Scientists have identified three new species of mouse lemurs in Madagascar, taking the total number of known mouse lemur species to 24. As little as 20 years ago, only two species of these small, nocturnal primates were known. The newly identified species live in the South and East of Madagascar and increase the number of known mouse lemur species to 24, researchers said.
Mouse lemurs are small, nocturnal primates, which are only found in Madagascar - and they all look very similar with their brown fur and large eyes. Different species can be distinguished reliably only by means of genetic methods.
“By using new, objective methods to assess genetic differences between individuals, we were able to find independent evidence that these three mouse lemurs represent new species,” said Peter Kappeler, from the German Primate Centre (DPZ).
In addition, the analysis confirmed the status of the previously described 21 species. “The genetic techniques we used could facilitate species identification, thus also contributing to further new descriptions in other animal groups,” said Kappeler.
Besides improved analytical methods, expeditions to remote and inaccessible forests contribute to the fact that the diversity of these distant relatives of humans becomes better known, researchers said.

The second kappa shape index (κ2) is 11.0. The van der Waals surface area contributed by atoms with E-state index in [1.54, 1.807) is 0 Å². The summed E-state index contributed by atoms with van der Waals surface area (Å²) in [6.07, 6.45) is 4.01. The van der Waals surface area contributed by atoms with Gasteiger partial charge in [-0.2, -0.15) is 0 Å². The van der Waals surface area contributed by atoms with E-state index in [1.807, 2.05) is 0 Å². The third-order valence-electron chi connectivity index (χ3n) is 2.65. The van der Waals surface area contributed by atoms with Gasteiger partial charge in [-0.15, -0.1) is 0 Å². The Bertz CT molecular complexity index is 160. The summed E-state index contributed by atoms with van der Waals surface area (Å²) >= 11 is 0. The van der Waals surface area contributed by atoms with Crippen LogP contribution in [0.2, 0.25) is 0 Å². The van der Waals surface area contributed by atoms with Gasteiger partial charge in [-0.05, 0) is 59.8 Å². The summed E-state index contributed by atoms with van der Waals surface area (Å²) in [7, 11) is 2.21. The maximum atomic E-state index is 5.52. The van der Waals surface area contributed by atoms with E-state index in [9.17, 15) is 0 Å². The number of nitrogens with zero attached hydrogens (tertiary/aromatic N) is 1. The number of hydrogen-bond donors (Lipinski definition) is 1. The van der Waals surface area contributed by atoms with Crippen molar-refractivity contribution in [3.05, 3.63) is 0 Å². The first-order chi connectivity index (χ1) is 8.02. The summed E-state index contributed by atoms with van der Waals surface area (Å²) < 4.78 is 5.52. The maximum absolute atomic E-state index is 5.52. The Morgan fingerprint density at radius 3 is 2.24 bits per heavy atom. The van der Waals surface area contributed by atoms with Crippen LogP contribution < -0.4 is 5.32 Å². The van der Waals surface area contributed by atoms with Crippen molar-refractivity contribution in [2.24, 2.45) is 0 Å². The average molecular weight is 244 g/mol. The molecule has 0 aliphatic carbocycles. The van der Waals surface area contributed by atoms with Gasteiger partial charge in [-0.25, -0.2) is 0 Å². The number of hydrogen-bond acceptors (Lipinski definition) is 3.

“To know the exact distribution area of individual species is necessary to identify functioning protected areas,” said Kappeler. “Furthermore, this new information is an important element towards better understanding how biodiversity on Madagascar arose,” he said.
One of the species was named Ganzhorn’s mouse lemur (Microcebus ganzhorni), after Jorg Ganzhorn from Hamburg University, who has been engaged in research and protection of lemurs for decades. The second species was named Microcebus manitatra, symbolising the expansion of the range of a subgroup from western Madagascar. The third member, Microcebus boraha, is named after its location on the Island of Sainte Marie in Malagasy Nosy Boraha.
According to the “Red List” of the International Union for Conservation of Nature (IUCN) more than 100 known species of lemurs are threatened by extinction and represent the world’s most endangered group of mammals, researchers said. Deforestation and hunting are the main causes of the threat to lemurs in one of the poorest countries of the world, they said.